A cousin of the giraffe was fond of headbutting

published on Friday, June 03, 2022 at 08:32

The giraffe did not always have a long neck, but it always favored headbutting to defend its position, as evidenced by the discovery of a fossil specimen of a giraffoid with a real skull shield.

This finding reinforces the thesis that the initial driver of giraffe neck elongation was sexual selection.

Unearthed in northern China, Discokeryx xiezhi, is the first representative of a new species, whose fossil lived about 17 million years ago, reports a study published in the journal Science this week.

This ruminant the size of a large deer had a thick bony disc at the top of the skull and a neck with formidable cervical vertebrae allowing it to withstand violent frontal shocks, according to paleontologist Shi-Qi Wang, from the Chinese Academy of Sciences, first author of the article.

This particular morphology “was most probably adapted to head-butting behaviors between males”, suppose the researchers, who compare this behavior “to the fights of male giraffes with their necks”. The latter – the current species – engage in struggles for domination by swinging their head, endowed with small horns, against the adversary with all their might.

The discovery of Chinese paleontologists pours a decisive piece in a debate as old as that of paleontology: why does the giraffe have such a long neck?

Paleontologists have long defended the thesis of ecological advantage, according to which this long neck gave its holder a decisive advantage in reaching high foliage. More recent and highly disputed, the other theory postulates that a long and powerful neck influences the outcome of fights between males, and has therefore favored its growth.

– Sexual competition –

The study by Shi-Qi Wang and his colleagues agrees with this last thesis: this kind of fighting is “probably the first reason why giraffes developed a long neck”, which then provided them with an advantage for grazing on tall foliage.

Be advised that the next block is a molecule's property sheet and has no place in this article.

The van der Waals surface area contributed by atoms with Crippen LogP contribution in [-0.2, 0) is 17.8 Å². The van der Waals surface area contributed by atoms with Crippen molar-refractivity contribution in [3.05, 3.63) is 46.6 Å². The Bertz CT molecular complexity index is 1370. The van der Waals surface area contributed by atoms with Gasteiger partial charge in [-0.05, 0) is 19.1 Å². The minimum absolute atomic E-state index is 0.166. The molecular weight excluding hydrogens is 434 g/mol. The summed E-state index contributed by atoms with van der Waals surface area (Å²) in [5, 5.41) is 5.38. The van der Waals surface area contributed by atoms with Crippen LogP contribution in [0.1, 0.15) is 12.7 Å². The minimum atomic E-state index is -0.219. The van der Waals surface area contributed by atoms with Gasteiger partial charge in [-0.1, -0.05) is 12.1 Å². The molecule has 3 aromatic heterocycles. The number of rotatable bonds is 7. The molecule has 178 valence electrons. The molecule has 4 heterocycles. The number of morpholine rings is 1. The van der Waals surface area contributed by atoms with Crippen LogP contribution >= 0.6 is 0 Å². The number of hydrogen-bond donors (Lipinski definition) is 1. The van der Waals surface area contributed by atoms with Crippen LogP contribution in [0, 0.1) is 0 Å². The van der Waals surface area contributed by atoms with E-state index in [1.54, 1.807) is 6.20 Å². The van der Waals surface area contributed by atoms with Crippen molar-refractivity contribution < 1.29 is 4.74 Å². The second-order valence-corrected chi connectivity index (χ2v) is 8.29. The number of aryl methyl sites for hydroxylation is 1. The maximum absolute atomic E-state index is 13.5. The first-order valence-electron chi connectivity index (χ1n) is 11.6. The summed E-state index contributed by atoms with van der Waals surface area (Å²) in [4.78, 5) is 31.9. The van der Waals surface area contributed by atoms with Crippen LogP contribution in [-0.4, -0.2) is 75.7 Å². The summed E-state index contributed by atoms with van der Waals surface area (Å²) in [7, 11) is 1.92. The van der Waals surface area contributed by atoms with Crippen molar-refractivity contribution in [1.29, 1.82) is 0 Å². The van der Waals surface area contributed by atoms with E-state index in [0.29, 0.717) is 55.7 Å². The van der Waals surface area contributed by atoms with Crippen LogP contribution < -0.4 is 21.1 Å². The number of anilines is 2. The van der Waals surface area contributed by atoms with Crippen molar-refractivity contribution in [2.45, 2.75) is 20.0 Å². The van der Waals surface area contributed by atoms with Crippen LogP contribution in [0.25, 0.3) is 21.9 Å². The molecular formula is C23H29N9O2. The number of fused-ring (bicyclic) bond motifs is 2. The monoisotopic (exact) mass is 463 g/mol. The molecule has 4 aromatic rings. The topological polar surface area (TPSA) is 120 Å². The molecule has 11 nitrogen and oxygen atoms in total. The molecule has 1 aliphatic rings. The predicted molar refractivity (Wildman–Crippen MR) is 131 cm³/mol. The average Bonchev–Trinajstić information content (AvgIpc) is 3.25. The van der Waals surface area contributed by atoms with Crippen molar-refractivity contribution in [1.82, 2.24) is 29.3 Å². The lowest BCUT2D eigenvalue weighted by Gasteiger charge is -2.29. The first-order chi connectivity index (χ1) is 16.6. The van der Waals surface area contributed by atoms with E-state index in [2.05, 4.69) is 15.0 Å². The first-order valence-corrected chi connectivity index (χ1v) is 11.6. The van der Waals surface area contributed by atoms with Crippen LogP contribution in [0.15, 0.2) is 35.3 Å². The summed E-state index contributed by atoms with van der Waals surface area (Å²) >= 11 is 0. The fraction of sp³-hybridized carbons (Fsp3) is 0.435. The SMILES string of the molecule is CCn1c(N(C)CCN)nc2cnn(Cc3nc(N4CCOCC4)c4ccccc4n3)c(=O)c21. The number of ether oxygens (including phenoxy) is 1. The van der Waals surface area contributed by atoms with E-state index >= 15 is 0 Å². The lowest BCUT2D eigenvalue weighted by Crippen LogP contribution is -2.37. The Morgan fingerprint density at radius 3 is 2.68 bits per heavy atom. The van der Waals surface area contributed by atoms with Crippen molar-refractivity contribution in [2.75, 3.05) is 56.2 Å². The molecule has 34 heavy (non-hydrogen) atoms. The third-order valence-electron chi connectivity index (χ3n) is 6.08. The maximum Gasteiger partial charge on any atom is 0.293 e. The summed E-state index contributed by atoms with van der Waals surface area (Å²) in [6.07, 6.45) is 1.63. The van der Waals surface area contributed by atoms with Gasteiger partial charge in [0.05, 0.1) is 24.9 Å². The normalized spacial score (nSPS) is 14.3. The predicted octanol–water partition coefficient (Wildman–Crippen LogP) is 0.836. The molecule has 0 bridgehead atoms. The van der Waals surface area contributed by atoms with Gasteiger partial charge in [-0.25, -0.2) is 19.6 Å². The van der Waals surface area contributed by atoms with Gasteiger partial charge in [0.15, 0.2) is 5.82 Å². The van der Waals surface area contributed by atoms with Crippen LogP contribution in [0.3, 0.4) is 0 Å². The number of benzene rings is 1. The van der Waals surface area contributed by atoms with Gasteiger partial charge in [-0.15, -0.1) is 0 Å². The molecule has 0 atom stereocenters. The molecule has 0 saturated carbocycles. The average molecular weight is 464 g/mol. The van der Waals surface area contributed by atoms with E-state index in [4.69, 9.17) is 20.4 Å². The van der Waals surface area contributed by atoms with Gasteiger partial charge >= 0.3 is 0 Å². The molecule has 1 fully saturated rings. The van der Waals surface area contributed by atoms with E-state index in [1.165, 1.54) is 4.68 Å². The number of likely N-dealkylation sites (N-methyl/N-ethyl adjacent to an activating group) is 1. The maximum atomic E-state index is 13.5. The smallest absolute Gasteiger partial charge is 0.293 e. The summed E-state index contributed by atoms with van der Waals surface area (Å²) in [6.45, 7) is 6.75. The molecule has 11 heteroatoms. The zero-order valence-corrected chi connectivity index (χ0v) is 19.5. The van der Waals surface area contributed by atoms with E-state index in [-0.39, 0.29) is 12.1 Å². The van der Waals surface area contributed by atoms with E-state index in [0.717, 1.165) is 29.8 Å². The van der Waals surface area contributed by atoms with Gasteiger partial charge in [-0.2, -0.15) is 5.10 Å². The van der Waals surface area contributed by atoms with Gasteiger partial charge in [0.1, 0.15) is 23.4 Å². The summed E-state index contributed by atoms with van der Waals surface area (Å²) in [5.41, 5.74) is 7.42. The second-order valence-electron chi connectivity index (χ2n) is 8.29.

“It is a perfect example of + exaptation +, that is to say of an advantage provided by an organ which will later prove useful for another use”, explains to AFP the paleontologist Grégoire Metais, of the National Museum of Natural History, which salutes a “very beautiful study”.

According to him, giraffids have embarked on a “race ahead” for a long and reinforced neck. This “shows once again that sexual competition is one of the engines of evolution, which leads to morphological innovations that can be used for other purposes”.

In the case of Discokeryx xiezhi, its morphology represented “the most optimal adaptation for headbutting, when compared with current species” engaging in this practice, according to the study.

As proof, computer modeling of the impact of headbutts, applied to other combative ruminants, such as the muskox, suggests that the “very special morphology of the head and neck of Discokeryx xiezhi was linked to intense practice headbutt”. And that this morphology gave him an incomparable ability to “absorb the energy of the shock and protect his brain”.

The study also clearly establishes that this fossil was a giraffoid, which appeared about 20 million years ago, of which the only two species still existing are the giraffe and the okapi.

But then, why didn’t Discokeryx xiezhi also develop a long neck? First, because he didn’t need it: he lived through a remarkable episode of the Miocene, which saw a marked warming of the climate, allowing him to graze to his heart’s content. Then, because it was only “the beginning of the history of girafids”, recalls Mr. Metais. And that of the growth of their long necks.

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